TTD: PTC rail-safety measures should not be delayed
Edward Wytkind, president of the department, said a five-year delay in implementing Positive Train Control (PTC) bill requirements shouldn't “be considered in a vacuum or isolation.”
“Rail employees, first-responders and communities have witnessed too many deadly freight and passenger rail accidents in recent years, including those involving the transport of crude oil and other hazardous materials,” Wytkind said. “While the causes of these accidents vary, we know that passing long-overdue safety reforms – not just simply delaying implementation of PTC – will make rail transportation safer.”
Wytkind said the TTD released a plan that outlined different measures Congress could take to improve freight and passenger-rail safety. Some of the steps include mandating that at least two qualified crew members are on every train, taking steps to address “chronic fatigue” faced by rail employees and implementing “common-sense technology," such as shunting and alerters.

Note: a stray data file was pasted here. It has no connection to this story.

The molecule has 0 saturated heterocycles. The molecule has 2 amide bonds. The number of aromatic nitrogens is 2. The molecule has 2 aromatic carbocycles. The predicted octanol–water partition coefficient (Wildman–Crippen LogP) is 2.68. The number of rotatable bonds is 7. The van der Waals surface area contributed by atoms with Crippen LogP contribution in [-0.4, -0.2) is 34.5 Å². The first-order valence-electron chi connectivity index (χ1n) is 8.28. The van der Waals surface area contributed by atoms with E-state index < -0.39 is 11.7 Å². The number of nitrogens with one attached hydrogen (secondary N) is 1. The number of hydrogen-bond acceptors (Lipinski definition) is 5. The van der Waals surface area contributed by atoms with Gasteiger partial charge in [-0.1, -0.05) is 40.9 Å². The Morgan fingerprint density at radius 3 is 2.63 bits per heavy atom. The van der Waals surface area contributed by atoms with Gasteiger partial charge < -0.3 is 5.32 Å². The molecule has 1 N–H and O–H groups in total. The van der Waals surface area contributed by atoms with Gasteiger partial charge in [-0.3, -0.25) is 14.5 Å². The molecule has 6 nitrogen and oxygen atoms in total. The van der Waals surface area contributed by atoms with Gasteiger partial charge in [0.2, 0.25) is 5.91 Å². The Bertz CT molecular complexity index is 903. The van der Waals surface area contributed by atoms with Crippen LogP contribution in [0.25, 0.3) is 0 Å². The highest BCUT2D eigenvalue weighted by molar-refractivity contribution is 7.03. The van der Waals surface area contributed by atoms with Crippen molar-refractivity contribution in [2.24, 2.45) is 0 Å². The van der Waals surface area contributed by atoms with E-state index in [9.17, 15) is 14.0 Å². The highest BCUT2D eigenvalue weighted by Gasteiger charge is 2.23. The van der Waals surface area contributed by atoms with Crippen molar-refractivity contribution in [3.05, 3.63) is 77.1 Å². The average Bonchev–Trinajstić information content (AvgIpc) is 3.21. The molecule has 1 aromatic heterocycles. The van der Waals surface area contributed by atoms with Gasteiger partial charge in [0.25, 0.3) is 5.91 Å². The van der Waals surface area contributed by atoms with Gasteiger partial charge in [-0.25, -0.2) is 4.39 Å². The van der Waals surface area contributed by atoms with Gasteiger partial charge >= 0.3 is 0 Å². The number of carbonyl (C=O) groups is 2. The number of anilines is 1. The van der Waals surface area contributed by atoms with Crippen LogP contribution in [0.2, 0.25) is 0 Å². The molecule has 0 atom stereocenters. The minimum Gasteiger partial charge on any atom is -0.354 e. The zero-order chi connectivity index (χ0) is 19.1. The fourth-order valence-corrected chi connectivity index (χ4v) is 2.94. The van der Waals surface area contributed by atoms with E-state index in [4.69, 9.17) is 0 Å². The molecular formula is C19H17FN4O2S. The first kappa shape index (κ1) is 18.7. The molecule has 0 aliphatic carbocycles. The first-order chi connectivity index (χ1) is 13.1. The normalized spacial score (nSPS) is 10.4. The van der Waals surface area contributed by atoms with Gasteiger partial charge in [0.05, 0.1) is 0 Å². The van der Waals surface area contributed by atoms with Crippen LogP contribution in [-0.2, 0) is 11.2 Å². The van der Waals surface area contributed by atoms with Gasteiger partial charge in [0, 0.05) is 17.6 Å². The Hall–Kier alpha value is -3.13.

“A blanket five-year extension of PTC is the wrong approach,” Wytkind said. “We understand that some of the reasons for delay in implementing PTC are outside the control of the railroads, but these companies could have done more to meet this mandate. Any extension should be of shorter duration and considered on a case-by-case basis while requiring carriers to submit a plan for how they will meet an extended deadline.”